It's been a long journey, but we're finally here: the last episode in Telltale's Walking Dead video game series. When the studio folded in September last year, we weren't sure if Clementine's story would ever be completed. But thanks to Skybound Games -- a company owned by Walking Dead creator Robert Kirkman -- and some former Telltale employees, it's done. Finito. Case closed. The choose-your-own-adventure series has come a long way since its premiere in April 2012. We've lost lead characters and watched the world slowly descend into anarchy. Back in reality, meanwhile, we've seen a once-beloved game studio rise, overextend and fall. Here, two of Engadget's editors reflect on The Walking Dead and its West Coast creators.
I wept at the end of The Walking Dead: Season One. Telltale delivered a heartbreaking finale for Lee Everett -- a former professor and convicted murderer -- and his efforts to protect a young girl called Clementine in the middle of a zombie apocalypse. The bite. The kidnapper. The gut-wrenching farewell inside a jewelry store. It was a bleak and emotionally draining climax that earned the studio countless accolades in 2012.
Almost seven years later, the once-acclaimed series is finally over. I enjoyed the finale but feel the developers could and should have done more with Clementine's character. It was a heartfelt goodbye, sure, but I was hoping for a grander statement on the world and its inhabitants.
For context: I loved season two and how it portrayed Kenny, a friend of Lee's who is kind but increasingly unstable after the death of his wife and son. Picking between Kenny and the resourceful but self-centered Jane was one of the toughest decisions I've ever made in video games. (In my playthrough , Jane died, and I left Kenny at the side of the road. Please don't judge me.) Season three was a bust, though. Javier's story felt like a needless divergence and relegated Clementine to a sideline character.
The fourth and final season wisely switches the spotlight back to the game's central heroine. It begins with an older Clementine driving through the backcountry with AJ, a young survivor born after the outbreak in season two. They stop for some supplies, get swamped by nightmarish 'walkers' and ultimately crash their car in a ditch. Luckily, the world-weary pair are saved by a group of children who live in a nearby boarding school.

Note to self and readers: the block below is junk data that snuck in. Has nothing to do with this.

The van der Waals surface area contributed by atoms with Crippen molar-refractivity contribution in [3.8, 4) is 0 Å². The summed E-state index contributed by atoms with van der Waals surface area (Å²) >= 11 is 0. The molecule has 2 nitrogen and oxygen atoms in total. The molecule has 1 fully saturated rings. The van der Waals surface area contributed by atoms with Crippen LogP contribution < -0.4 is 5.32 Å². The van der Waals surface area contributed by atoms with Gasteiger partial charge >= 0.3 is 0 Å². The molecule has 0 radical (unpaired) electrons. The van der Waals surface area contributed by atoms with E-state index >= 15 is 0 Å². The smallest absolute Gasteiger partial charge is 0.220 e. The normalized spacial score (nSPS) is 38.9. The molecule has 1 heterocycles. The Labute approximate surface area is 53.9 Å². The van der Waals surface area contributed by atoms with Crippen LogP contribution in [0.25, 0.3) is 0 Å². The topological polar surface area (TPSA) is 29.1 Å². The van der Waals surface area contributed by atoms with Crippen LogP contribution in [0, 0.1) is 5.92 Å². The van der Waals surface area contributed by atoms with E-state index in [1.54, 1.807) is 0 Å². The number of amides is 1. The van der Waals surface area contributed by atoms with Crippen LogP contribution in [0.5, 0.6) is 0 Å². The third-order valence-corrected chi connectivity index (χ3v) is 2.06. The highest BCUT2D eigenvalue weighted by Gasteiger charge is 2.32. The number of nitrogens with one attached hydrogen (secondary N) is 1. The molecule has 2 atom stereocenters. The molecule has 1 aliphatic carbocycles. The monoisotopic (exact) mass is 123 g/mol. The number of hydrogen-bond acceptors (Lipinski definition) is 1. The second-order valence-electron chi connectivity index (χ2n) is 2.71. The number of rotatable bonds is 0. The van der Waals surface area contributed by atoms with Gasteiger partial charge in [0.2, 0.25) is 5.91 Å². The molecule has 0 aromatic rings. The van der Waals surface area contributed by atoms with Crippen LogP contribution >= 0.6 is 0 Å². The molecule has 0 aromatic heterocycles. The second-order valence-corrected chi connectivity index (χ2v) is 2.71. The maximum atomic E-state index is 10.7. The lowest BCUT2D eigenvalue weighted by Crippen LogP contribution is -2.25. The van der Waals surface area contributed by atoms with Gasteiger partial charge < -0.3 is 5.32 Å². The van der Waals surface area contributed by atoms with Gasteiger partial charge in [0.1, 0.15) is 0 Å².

The story is well written and has a smaller and tighter scope than season three. It did, however, give me a nagging sense of deja vu throughout. Clementine spends the bulk of the first episode, for instance, persuading her rescuers that she's trustworthy and can help them survive the apocalypse. It also mirrors the start of season two where a still-young Clem has to convince a wary group of survivors holed up in a cabin.
Later in season four, Clementine defends the school from raiders and manages to capture one of its members -- just like Michonne did in her Telltale mini-series. The details are different, but the broad strokes are oddly familiar.
At first, I thought these retreads were intentional. A chance for the player, and Clementine, to make different decisions that reflect her experience and the world's changing state. But your dialog options and resulting actions rarely diverge from previous seasons. If Telltale was trying to say something clever about the cyclical nature of life, it didn't come across.
It's a fascinating setup that never quite pays off.
The final season does try something new with AJ, however. Clementine's teachings -- which oftentimes are kill or be killed -- have turned the five-year-old into a cold and emotionally confused murderer. He struggles with right and wrong because everyone, including Clem, is living with such a skewed moral compass.
It's a fascinating setup that never quite pays off. James, a former 'whisperer' who wears a mask and can safely move amongst the walkers, wants AJ to stop killing altogether. His pleas are supposed to make you pause and question your parenting approach. It's a pointless debate though: What happens if Clementine dies? AJ would have to live as a whisperer or accept defeat the first time he runs into some bandits.